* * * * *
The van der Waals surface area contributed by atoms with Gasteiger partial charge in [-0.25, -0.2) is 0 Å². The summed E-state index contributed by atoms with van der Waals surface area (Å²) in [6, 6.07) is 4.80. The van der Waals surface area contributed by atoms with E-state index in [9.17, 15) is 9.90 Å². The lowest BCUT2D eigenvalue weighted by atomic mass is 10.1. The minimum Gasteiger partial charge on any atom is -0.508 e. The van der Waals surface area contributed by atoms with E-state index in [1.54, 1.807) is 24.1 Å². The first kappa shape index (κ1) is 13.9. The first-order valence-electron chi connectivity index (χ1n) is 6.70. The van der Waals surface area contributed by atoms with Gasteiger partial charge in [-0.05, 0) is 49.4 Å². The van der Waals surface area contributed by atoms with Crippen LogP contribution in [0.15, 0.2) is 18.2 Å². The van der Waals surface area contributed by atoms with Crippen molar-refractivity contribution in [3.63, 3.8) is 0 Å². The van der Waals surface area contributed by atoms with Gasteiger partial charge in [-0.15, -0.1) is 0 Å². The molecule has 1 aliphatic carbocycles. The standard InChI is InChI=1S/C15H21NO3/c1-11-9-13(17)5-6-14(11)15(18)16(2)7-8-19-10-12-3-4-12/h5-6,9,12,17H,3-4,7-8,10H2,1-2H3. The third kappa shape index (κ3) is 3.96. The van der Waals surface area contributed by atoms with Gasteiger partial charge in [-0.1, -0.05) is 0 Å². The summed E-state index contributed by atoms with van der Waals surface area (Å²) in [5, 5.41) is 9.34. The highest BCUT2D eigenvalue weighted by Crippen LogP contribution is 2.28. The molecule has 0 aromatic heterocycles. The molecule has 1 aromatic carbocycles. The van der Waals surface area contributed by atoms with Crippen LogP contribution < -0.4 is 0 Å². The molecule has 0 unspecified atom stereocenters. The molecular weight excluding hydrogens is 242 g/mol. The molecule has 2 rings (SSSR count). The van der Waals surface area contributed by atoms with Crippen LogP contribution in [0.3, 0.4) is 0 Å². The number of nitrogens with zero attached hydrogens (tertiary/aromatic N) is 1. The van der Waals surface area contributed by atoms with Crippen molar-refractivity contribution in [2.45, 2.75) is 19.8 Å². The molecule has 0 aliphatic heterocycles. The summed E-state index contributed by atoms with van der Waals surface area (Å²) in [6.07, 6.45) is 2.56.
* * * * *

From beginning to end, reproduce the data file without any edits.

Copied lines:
The van der Waals surface area contributed by atoms with Gasteiger partial charge in [-0.25, -0.2) is 0 Å². The summed E-state index contributed by atoms with van der Waals surface area (Å²) in [6, 6.07) is 4.80. The van der Waals surface area contributed by atoms with E-state index in [9.17, 15) is 9.90 Å². The lowest BCUT2D eigenvalue weighted by atomic mass is 10.1. The minimum Gasteiger partial charge on any atom is -0.508 e. The van der Waals surface area contributed by atoms with E-state index in [1.54, 1.807) is 24.1 Å². The first kappa shape index (κ1) is 13.9. The first-order valence-electron chi connectivity index (χ1n) is 6.70. The van der Waals surface area contributed by atoms with Gasteiger partial charge in [-0.05, 0) is 49.4 Å². The van der Waals surface area contributed by atoms with Crippen LogP contribution in [0.15, 0.2) is 18.2 Å². The van der Waals surface area contributed by atoms with Crippen molar-refractivity contribution in [3.63, 3.8) is 0 Å². The van der Waals surface area contributed by atoms with Gasteiger partial charge in [-0.15, -0.1) is 0 Å². The molecule has 1 aliphatic carbocycles. The standard InChI is InChI=1S/C15H21NO3/c1-11-9-13(17)5-6-14(11)15(18)16(2)7-8-19-10-12-3-4-12/h5-6,9,12,17H,3-4,7-8,10H2,1-2H3. The third kappa shape index (κ3) is 3.96. The van der Waals surface area contributed by atoms with Gasteiger partial charge in [-0.1, -0.05) is 0 Å². The summed E-state index contributed by atoms with van der Waals surface area (Å²) in [5, 5.41) is 9.34. The highest BCUT2D eigenvalue weighted by Crippen LogP contribution is 2.28. The molecule has 0 aromatic heterocycles. The molecule has 1 aromatic carbocycles. The van der Waals surface area contributed by atoms with Crippen LogP contribution < -0.4 is 0 Å². The molecule has 0 unspecified atom stereocenters. The molecular weight excluding hydrogens is 242 g/mol. The molecule has 2 rings (SSSR count). The van der Waals surface area contributed by atoms with Crippen LogP contribution in [0.3, 0.4) is 0 Å². The number of nitrogens with zero attached hydrogens (tertiary/aromatic N) is 1. The van der Waals surface area contributed by atoms with Crippen molar-refractivity contribution in [2.45, 2.75) is 19.8 Å². The molecule has 0 aliphatic heterocycles. The summed E-state index contributed by atoms with van der Waals surface area (Å²) in [6.07, 6.45) is 2.56.